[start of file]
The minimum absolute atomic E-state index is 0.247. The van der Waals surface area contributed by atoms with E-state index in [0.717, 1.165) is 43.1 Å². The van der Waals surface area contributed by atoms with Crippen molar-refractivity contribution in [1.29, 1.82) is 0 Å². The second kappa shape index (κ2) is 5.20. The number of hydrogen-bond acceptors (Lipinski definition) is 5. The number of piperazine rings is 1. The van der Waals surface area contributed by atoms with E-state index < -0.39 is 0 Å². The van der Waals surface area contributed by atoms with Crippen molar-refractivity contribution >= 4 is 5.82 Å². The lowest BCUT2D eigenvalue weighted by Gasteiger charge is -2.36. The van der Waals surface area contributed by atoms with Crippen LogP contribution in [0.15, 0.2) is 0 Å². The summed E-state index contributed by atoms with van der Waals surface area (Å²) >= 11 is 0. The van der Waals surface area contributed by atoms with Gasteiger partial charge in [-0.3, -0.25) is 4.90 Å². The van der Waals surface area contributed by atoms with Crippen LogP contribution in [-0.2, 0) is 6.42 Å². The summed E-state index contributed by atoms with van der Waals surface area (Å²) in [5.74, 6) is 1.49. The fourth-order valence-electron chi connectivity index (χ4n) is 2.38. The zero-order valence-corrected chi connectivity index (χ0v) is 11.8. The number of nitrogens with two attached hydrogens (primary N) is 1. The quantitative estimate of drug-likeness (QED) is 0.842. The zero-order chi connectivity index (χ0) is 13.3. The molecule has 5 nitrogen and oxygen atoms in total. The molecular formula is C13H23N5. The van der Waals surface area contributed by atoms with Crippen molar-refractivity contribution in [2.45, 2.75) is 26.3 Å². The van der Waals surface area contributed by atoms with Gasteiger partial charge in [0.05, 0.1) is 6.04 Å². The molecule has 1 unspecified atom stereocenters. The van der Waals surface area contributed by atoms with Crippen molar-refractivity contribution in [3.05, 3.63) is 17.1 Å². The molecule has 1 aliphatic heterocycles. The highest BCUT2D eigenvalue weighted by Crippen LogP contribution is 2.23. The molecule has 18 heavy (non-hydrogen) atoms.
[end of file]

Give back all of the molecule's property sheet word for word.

The minimum absolute atomic E-state index is 0.247. The van der Waals surface area contributed by atoms with E-state index in [0.717, 1.165) is 43.1 Å². The van der Waals surface area contributed by atoms with Crippen molar-refractivity contribution in [1.29, 1.82) is 0 Å². The second kappa shape index (κ2) is 5.20. The number of hydrogen-bond acceptors (Lipinski definition) is 5. The number of piperazine rings is 1. The van der Waals surface area contributed by atoms with E-state index < -0.39 is 0 Å². The van der Waals surface area contributed by atoms with Crippen molar-refractivity contribution >= 4 is 5.82 Å². The lowest BCUT2D eigenvalue weighted by Gasteiger charge is -2.36. The van der Waals surface area contributed by atoms with Crippen LogP contribution in [0.15, 0.2) is 0 Å². The summed E-state index contributed by atoms with van der Waals surface area (Å²) >= 11 is 0. The van der Waals surface area contributed by atoms with Gasteiger partial charge in [-0.3, -0.25) is 4.90 Å². The van der Waals surface area contributed by atoms with Crippen LogP contribution in [-0.2, 0) is 6.42 Å². The summed E-state index contributed by atoms with van der Waals surface area (Å²) in [5.74, 6) is 1.49. The fourth-order valence-electron chi connectivity index (χ4n) is 2.38. The zero-order valence-corrected chi connectivity index (χ0v) is 11.8. The number of nitrogens with two attached hydrogens (primary N) is 1. The quantitative estimate of drug-likeness (QED) is 0.842. The zero-order chi connectivity index (χ0) is 13.3. The molecule has 5 nitrogen and oxygen atoms in total. The molecular formula is C13H23N5. The van der Waals surface area contributed by atoms with Crippen molar-refractivity contribution in [2.45, 2.75) is 26.3 Å². The van der Waals surface area contributed by atoms with Gasteiger partial charge in [0.05, 0.1) is 6.04 Å². The molecule has 1 unspecified atom stereocenters. The van der Waals surface area contributed by atoms with Crippen molar-refractivity contribution in [3.05, 3.63) is 17.1 Å². The molecule has 1 aliphatic heterocycles. The highest BCUT2D eigenvalue weighted by Crippen LogP contribution is 2.23. The molecule has 18 heavy (non-hydrogen) atoms.